Later, I had an other problem. Using a lot particles on Pd[[Pure Data]] a dataflow programming environment, my abstractions (one for each instrument) switched their color information each other (for exemple, guitare colors sent to drums forms). So at first, I tried to switch the color parts in all the abstractions. But it could still change, especially if not all the abstractions are used in the same time. So , with no solution, I decided to use this problem, using the [part_targetcolor] object to have more interactions between colors, and different result. Actually I worked on the colors changes with the "pitch", that was a way to use this information with less impact than on movement. But I noticed that switching the shapes'colors was not a problem, because the movements and shapes' evolutions are the main things that the brain follows and links to the music. So my problem became a way to make the colors evolve. The color changes due to the pitch can still be linked to the music, because in a musical composition, the different instruments play together. The main thing is to have a global picture, evolving globaly in accordance to the music.
I chosed to work on 6 different sources creating 6 elements : singer (main voice), guitare, piano, drums, bass, and strings (or choir voices). Those sources are a good summary of the different sounds of music. Of course, you can take a music using other sources and link those ones to the most similar from this list, for exemple for electronic music.
The first source I fixed was the one of the Singer, the only one which doesn't use particles. I chosed to use a kaleidoscope effect, in the middle of the picture. so I worked on different sources and shapes to use. I finally chosed a spiral to get unregular circles with horizontal lines which creates kind of stars inside. This rounded result made the projekt evolve to a global composition around it. So most of the other elements turn around this one. I created different versions of the spiral, with diiferent colors to choose.
For Piano and Guitare, using particles, I started with squares moving from left to right in horizontal, appearing on each detected attack, and using pitch to get their verticle position. I wanted that "notes" appear like touch of paint. But as I said upper, this system based on the pitch was not enough precise. So I let theme on the same line, and the attack information appeared to be enough to follow the music, with pitch acting on color. I finally made the rectangle turning around the middle of the composition. The rectangles also turn slowly aroud themselves (+5 degrees for each detected attack). The amplitude is used for the size.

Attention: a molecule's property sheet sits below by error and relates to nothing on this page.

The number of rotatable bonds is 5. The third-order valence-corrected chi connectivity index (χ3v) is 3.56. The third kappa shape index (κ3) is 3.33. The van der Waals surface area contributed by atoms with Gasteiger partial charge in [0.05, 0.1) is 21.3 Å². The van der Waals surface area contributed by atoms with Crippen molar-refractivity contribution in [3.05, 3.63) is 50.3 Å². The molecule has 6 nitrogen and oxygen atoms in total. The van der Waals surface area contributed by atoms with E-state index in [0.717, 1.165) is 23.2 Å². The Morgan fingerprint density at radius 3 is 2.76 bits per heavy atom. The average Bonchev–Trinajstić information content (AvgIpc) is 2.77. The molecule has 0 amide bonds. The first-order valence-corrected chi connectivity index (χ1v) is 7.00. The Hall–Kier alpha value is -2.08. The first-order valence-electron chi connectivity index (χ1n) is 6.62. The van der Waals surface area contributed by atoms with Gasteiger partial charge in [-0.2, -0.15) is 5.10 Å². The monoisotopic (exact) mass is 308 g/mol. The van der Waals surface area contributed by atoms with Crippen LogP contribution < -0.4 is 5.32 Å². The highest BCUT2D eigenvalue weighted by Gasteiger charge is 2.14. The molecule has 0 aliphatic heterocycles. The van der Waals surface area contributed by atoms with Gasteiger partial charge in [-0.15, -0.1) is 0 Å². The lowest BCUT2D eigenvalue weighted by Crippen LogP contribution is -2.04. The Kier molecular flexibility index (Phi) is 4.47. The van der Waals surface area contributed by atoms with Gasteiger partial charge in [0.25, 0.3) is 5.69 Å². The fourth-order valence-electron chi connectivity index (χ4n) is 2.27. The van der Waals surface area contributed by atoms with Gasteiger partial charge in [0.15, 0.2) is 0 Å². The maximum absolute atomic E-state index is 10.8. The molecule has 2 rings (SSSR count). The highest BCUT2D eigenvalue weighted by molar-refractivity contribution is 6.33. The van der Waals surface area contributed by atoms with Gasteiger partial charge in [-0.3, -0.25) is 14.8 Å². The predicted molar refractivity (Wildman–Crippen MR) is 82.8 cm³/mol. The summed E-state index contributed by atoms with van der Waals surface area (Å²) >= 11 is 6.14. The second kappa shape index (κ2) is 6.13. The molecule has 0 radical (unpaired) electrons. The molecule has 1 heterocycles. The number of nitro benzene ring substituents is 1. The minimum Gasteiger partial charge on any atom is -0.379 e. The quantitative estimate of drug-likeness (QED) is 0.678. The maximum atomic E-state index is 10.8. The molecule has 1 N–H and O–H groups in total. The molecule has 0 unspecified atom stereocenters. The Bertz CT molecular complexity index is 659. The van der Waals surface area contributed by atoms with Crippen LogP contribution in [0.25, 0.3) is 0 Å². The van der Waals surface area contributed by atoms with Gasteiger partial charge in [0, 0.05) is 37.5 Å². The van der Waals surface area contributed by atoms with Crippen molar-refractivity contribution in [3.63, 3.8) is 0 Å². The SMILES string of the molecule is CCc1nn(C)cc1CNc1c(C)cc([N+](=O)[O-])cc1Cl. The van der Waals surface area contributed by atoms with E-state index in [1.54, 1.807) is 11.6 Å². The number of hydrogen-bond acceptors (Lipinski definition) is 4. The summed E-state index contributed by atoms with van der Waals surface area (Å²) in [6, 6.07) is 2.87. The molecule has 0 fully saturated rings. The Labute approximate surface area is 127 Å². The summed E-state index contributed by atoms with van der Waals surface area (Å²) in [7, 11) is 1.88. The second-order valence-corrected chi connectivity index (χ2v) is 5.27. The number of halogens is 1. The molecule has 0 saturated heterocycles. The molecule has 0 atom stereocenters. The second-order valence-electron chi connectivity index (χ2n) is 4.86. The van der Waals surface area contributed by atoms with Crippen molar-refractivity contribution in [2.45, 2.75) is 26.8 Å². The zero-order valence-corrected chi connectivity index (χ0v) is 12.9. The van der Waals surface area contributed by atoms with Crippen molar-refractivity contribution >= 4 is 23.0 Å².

For Strings (or voices), I used also turning particles, but with a quite unic size. the amplitude acts on the radius of the rotation. The attack acts on the speed, increased at each detection. It gives something really linked to the strings sound, fast and alive, reacting really well visually to the sound. I chosed triangles because it gives a really dynamic effect.
For Bass, I used the same system, but slower, and with an oblique obit and a deeper color. It give easily a background mood. I chosed circles because it gives something stable, like is bass for a tune.
For Drums, I used a system primary similar to the piano and guitare one. but not turning. The rectangles appear around the singer voice, but the vertical position is randomly got. The horizontal position is given by the pitch.
You can download the patch here: File:MusicPainter.zip.
For more information on my work on Pure Data, look here: GMU:Audio+Video/projekte#Cédric Richard: MusicPainter.